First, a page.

Gina Mydlo, PT, DPT
4 Reasons Why We Should Focus on Prevention
Updated: Mar 13, 2021
As specialized pediatric therapists, we are typically called in AFTER there is a concern with baby. Either the parents or another medical professional notices that a baby is having difficulties or delays, and the pediatrician helps make the referral to an appropriate therapist.
However, with the right information and simple skills, parents & caregivers can be empowered to prevent many of these issues before they ever begin.
But why is prevention at this young age so important? Don’t babies just progress naturally at their own pace? You’ll just get help if you need it – right?
Actually, it is so much easier to prevent issues and delays than trying to manage them.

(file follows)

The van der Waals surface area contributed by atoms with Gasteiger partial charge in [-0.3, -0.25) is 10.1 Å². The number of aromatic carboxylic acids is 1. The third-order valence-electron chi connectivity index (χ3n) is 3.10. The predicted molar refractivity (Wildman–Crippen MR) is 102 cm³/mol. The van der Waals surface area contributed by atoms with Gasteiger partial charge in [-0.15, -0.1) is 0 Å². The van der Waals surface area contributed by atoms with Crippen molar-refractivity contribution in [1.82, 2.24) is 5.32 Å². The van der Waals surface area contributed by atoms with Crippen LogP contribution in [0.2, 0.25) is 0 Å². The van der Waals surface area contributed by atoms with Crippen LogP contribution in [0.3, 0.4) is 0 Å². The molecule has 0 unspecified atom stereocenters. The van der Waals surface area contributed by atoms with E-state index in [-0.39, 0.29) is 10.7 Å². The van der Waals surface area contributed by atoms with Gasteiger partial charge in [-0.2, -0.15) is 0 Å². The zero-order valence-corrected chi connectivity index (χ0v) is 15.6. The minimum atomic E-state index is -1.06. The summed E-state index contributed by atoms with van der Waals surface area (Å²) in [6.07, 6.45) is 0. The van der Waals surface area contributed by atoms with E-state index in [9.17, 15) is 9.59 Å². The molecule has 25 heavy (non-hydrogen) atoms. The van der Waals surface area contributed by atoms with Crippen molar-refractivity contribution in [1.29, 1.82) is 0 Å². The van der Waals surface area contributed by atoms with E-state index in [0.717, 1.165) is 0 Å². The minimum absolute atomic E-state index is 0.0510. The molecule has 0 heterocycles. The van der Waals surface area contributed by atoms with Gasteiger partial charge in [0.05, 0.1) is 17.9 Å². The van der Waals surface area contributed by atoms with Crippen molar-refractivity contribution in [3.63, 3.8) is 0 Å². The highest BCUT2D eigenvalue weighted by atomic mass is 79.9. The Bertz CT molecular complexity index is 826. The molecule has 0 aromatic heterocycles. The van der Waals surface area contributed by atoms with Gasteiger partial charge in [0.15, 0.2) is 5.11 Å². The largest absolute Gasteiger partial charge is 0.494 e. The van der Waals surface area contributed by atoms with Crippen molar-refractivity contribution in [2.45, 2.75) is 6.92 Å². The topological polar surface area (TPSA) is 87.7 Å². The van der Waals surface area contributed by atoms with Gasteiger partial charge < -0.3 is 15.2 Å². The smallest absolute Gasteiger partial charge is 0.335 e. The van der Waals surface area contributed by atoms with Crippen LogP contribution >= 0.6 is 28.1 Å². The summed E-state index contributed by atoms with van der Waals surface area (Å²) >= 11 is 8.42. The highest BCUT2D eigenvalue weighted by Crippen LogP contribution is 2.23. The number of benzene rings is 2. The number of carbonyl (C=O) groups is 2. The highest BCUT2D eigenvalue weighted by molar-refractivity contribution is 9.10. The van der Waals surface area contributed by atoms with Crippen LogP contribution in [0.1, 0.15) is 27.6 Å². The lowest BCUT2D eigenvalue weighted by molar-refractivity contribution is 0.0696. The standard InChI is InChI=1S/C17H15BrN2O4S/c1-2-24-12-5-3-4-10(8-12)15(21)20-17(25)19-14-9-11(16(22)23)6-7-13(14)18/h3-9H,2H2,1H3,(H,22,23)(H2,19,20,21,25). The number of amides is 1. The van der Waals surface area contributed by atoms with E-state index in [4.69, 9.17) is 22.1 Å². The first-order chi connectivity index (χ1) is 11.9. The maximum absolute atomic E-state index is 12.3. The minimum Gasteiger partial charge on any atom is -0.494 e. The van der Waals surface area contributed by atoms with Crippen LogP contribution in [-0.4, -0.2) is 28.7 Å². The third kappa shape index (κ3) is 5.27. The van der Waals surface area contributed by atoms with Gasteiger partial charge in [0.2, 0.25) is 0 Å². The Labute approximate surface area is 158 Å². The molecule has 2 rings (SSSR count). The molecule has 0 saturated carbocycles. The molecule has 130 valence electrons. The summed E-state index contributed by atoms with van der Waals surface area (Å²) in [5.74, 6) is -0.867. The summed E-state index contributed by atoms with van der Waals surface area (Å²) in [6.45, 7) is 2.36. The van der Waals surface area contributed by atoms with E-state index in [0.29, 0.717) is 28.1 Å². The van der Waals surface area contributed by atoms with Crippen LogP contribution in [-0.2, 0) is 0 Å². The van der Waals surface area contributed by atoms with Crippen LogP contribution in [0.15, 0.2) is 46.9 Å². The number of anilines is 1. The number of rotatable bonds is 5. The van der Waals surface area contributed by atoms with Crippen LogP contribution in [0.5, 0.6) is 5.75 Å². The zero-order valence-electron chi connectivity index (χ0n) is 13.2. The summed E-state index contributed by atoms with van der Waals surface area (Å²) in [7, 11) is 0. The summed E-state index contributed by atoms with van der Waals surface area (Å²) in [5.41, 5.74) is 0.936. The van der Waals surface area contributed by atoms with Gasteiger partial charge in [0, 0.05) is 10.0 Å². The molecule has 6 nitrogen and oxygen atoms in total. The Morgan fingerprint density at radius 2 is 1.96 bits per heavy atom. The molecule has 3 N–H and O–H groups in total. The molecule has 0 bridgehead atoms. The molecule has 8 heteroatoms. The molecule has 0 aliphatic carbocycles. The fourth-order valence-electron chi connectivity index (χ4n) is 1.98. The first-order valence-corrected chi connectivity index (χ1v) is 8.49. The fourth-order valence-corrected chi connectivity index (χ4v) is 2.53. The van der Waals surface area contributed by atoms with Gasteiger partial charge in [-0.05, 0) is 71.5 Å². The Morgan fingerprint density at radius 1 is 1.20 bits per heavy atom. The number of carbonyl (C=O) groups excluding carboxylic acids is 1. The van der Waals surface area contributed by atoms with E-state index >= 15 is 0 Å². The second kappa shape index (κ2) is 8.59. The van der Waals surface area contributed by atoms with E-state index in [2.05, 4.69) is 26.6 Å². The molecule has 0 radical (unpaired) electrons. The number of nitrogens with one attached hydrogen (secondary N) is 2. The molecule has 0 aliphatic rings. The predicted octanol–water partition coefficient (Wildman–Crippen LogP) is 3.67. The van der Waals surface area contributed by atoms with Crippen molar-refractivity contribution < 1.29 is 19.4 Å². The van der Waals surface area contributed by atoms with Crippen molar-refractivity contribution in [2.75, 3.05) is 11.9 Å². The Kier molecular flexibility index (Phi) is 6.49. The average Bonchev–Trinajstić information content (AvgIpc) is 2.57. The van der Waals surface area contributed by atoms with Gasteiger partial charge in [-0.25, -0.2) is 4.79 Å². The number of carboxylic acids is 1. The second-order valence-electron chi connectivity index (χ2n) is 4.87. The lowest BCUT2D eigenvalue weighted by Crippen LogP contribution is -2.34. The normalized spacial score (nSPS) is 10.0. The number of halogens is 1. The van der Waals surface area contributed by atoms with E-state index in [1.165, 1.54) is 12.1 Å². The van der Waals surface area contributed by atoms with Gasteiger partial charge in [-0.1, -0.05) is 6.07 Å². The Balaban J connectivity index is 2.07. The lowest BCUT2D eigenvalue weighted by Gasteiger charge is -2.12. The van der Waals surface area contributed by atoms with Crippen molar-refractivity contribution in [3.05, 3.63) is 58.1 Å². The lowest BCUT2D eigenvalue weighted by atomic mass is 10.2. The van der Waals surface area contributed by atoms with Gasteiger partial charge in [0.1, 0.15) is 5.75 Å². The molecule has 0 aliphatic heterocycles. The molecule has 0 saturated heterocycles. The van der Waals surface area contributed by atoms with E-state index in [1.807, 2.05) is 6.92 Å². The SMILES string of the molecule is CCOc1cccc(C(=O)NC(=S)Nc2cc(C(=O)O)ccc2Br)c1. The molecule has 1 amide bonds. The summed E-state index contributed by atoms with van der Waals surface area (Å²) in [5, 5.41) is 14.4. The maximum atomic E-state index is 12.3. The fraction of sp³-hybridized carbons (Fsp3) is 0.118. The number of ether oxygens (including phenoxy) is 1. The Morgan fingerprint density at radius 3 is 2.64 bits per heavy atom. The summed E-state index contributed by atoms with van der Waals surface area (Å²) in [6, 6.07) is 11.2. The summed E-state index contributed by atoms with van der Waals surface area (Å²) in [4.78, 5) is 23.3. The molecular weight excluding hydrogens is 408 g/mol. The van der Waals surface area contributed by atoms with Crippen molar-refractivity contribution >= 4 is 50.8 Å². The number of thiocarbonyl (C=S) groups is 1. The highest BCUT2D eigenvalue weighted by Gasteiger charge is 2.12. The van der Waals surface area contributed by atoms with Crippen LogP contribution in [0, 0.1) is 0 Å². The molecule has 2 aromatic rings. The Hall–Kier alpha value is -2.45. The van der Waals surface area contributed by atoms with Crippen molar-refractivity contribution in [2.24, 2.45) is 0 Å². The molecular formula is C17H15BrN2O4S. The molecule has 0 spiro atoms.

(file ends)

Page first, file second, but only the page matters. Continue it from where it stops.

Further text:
Let’s talk about why prevention is so important.
1. The amount of babies with delays and deformities is increasing.
About 1 in 6 children in the U.S. have one or more developmental disabilities or other developmental delays. (1)
Almost 27% of children experience feeding issues. (2)
Up to 16% of babies develop torticollis (neck tightness). (3)
1 in 3 babies has a type of skull distortion (atypical head shape or flat spot). (4)
When therapists treat older children for feeding issues, they often find that the child has had a history of feeding issues since that child was an infant. Many times, we find that the mother struggled to breastfeed or the baby had reflux or bottle aversion. These issues can put the baby at risk for developing solid feeding issues in the future, like delayed feeding skills or picky eating.
Torticollis and skull distortion (flat head syndrome) is one of the most common reasons that a young infant is referred to a physical therapist. These impairments frequently lead to gross motor delays in infants, and have also been correlated with speech delays.